Home' Visitors Guide : Spring 2010 Contents Spring 2010 ❙ 41
Spring in the vineyard
"BUD BURST" changes the look of our vineyards from a stark
brown to a vibrant green. The sight of tiny green shoots
brings the hope and promise of yet another great Southern
Highlands harvest and tempts even the wisest of us to rush
out and buy a few hectares of vines!
This time of the year is one of the busiest for those who own
or tend a vineyard, and having the knowledge of trained
viticulturists is essential.
With the arduous pruning task completed, weed control
becomes a priority. Trellises are repaired and foliage wires
set for new growth.
Grass and vegetation growing between the vine rows are
slashed and removed.
Our vignerons know only too well the disastrous affects of a
harsh spring frost.
Severe frost damage in 2006 ruined many vines and
One of the preventive methods employed by viticulturists is
to water dry soil. Damp soil conducts heat more effectively
and can therefore aid in keeping frost at bay during the
Maintaining good weed control and mowing grass allows
for greater airflow around the vine and keeps the new fruit
aerated and free of rot.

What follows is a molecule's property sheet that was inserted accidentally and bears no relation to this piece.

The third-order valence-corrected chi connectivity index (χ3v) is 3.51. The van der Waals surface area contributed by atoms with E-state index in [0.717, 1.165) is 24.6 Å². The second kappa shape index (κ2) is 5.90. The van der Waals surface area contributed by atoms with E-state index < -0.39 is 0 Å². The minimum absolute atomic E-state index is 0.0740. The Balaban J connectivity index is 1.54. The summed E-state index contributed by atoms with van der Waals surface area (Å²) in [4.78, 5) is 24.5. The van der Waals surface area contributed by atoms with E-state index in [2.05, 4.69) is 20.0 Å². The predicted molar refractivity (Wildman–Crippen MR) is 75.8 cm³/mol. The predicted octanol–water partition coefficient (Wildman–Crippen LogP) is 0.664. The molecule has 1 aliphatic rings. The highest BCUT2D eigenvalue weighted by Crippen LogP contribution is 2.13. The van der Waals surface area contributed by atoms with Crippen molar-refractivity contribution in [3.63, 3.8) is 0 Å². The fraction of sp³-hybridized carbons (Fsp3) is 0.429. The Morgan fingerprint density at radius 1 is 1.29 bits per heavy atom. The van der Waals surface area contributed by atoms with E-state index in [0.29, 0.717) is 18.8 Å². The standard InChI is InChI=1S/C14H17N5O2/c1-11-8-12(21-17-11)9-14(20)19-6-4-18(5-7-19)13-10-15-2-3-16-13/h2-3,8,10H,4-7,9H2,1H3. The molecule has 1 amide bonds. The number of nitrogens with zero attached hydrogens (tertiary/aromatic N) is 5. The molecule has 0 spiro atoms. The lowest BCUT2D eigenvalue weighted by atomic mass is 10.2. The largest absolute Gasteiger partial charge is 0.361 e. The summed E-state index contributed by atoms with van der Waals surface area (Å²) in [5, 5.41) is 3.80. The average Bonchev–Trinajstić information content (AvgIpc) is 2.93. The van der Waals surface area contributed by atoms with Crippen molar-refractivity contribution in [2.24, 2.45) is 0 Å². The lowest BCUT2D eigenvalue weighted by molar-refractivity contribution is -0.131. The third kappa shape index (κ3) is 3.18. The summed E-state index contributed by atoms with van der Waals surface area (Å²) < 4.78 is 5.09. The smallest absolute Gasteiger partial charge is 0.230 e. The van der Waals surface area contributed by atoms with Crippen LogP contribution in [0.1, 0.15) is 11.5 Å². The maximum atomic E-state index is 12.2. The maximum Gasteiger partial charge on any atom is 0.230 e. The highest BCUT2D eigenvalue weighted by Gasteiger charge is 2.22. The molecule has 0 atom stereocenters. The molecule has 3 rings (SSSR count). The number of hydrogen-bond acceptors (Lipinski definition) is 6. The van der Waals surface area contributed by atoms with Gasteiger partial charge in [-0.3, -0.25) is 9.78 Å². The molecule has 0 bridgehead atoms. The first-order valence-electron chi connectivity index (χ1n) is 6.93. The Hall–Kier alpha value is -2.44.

Vineyard hygiene has become an important aspect of the
viticulturist's job. The prevention of disease and carryover
problems is improved by the removal of trash and pruning
wood from under the vine rows. The cane rake is a vital
tool in the vineyard, doing an excellent job of cleaning the
vineyard floor. This is the ideal time to fertilise soils and spray
for mites that are fond of attacking at bud burst.
Machines used during harvest require regular maintenance
to ensure they perform well over the next six months.
A drive around our wineries will show visitors how the early
ripening varieties such as Pinot Noir, Arneis and Chardonnay
are transforming the look of the vineyards.
Stop in at one of the many cellar doors and sample some
of the award-winning wines that are making wine judges
and writers sit up and take notice. ■
NOTHING IS AS EXCITING AS THE PROSPECT OF NEW LIFE IN SPRING. AS OUR COOL
CLIMATE VINEYARDS BEGIN TO COME ALIVE THE BUDS REACT TO THE WARMER WEATHER
AND SWELL, CAUSING "BUD BURST".
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